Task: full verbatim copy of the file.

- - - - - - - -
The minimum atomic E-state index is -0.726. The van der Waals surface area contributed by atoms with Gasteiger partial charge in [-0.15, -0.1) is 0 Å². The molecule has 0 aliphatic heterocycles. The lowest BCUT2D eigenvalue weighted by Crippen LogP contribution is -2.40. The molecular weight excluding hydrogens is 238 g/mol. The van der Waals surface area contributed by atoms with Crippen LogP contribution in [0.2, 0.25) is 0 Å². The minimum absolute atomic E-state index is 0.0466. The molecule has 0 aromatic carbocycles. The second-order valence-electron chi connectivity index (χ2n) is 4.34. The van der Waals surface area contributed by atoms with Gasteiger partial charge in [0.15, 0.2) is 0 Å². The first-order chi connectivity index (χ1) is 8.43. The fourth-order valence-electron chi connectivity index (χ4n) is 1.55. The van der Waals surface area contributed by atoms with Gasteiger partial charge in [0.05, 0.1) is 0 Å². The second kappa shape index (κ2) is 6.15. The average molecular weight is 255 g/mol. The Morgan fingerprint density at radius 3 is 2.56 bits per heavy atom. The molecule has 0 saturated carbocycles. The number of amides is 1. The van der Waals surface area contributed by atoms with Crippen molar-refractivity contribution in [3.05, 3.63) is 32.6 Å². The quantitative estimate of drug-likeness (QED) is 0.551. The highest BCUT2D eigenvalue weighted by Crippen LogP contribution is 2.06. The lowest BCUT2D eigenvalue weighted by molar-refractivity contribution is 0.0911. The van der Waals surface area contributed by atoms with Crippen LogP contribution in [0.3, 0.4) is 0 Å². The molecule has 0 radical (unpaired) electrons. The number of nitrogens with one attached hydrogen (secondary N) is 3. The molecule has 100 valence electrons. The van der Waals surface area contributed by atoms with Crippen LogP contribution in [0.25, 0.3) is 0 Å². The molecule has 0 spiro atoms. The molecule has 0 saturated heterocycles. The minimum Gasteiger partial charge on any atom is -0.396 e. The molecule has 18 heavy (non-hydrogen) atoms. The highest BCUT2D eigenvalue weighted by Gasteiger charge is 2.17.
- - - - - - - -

The minimum atomic E-state index is -0.726. The van der Waals surface area contributed by atoms with Gasteiger partial charge in [-0.15, -0.1) is 0 Å². The molecule has 0 aliphatic heterocycles. The lowest BCUT2D eigenvalue weighted by Crippen LogP contribution is -2.40. The molecular weight excluding hydrogens is 238 g/mol. The van der Waals surface area contributed by atoms with Crippen LogP contribution in [0.2, 0.25) is 0 Å². The minimum absolute atomic E-state index is 0.0466. The molecule has 0 aromatic carbocycles. The second-order valence-electron chi connectivity index (χ2n) is 4.34. The van der Waals surface area contributed by atoms with Gasteiger partial charge in [0.15, 0.2) is 0 Å². The first-order chi connectivity index (χ1) is 8.43. The fourth-order valence-electron chi connectivity index (χ4n) is 1.55. The van der Waals surface area contributed by atoms with Gasteiger partial charge in [0.05, 0.1) is 0 Å². The second kappa shape index (κ2) is 6.15. The average molecular weight is 255 g/mol. The Morgan fingerprint density at radius 3 is 2.56 bits per heavy atom. The molecule has 0 saturated carbocycles. The number of amides is 1. The van der Waals surface area contributed by atoms with Crippen molar-refractivity contribution in [3.05, 3.63) is 32.6 Å². The quantitative estimate of drug-likeness (QED) is 0.551. The highest BCUT2D eigenvalue weighted by Crippen LogP contribution is 2.06. The lowest BCUT2D eigenvalue weighted by molar-refractivity contribution is 0.0911. The van der Waals surface area contributed by atoms with Crippen LogP contribution in [0.3, 0.4) is 0 Å². The molecule has 0 radical (unpaired) electrons. The number of nitrogens with one attached hydrogen (secondary N) is 3. The molecule has 100 valence electrons. The van der Waals surface area contributed by atoms with Crippen LogP contribution in [0.25, 0.3) is 0 Å². The molecule has 0 spiro atoms. The molecule has 0 saturated heterocycles. The minimum Gasteiger partial charge on any atom is -0.396 e. The molecule has 18 heavy (non-hydrogen) atoms. The highest BCUT2D eigenvalue weighted by Gasteiger charge is 2.17.